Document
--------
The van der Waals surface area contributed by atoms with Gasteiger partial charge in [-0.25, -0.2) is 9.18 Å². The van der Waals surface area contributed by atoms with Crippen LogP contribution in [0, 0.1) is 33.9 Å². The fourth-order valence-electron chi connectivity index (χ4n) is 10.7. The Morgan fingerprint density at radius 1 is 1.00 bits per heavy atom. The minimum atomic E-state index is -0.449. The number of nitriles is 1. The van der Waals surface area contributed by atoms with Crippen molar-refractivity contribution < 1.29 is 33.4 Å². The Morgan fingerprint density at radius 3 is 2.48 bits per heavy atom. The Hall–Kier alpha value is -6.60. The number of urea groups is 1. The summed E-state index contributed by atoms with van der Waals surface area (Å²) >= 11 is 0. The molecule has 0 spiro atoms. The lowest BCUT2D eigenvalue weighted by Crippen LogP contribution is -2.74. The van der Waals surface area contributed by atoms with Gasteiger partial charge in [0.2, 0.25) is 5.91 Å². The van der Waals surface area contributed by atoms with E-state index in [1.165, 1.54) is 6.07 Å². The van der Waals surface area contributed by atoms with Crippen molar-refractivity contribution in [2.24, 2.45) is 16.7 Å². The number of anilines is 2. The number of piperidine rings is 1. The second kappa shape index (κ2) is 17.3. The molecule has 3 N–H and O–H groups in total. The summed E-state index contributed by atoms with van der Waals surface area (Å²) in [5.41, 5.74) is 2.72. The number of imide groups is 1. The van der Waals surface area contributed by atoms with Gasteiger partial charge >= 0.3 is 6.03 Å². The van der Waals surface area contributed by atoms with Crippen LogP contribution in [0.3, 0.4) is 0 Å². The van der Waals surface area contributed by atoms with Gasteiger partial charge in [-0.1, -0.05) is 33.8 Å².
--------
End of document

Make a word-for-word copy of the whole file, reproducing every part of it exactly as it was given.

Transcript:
The van der Waals surface area contributed by atoms with Gasteiger partial charge in [-0.25, -0.2) is 9.18 Å². The van der Waals surface area contributed by atoms with Crippen LogP contribution in [0, 0.1) is 33.9 Å². The fourth-order valence-electron chi connectivity index (χ4n) is 10.7. The Morgan fingerprint density at radius 1 is 1.00 bits per heavy atom. The minimum atomic E-state index is -0.449. The number of nitriles is 1. The van der Waals surface area contributed by atoms with Crippen molar-refractivity contribution < 1.29 is 33.4 Å². The Morgan fingerprint density at radius 3 is 2.48 bits per heavy atom. The Hall–Kier alpha value is -6.60. The number of urea groups is 1. The summed E-state index contributed by atoms with van der Waals surface area (Å²) >= 11 is 0. The molecule has 0 spiro atoms. The lowest BCUT2D eigenvalue weighted by Crippen LogP contribution is -2.74. The van der Waals surface area contributed by atoms with Gasteiger partial charge in [0.2, 0.25) is 5.91 Å². The van der Waals surface area contributed by atoms with E-state index in [1.165, 1.54) is 6.07 Å². The van der Waals surface area contributed by atoms with Crippen molar-refractivity contribution in [2.24, 2.45) is 16.7 Å². The number of anilines is 2. The number of piperidine rings is 1. The second kappa shape index (κ2) is 17.3. The molecule has 3 N–H and O–H groups in total. The summed E-state index contributed by atoms with van der Waals surface area (Å²) in [5.41, 5.74) is 2.72. The number of imide groups is 1. The van der Waals surface area contributed by atoms with Gasteiger partial charge >= 0.3 is 6.03 Å². The van der Waals surface area contributed by atoms with Crippen LogP contribution in [0.3, 0.4) is 0 Å². The van der Waals surface area contributed by atoms with Gasteiger partial charge in [-0.1, -0.05) is 33.8 Å².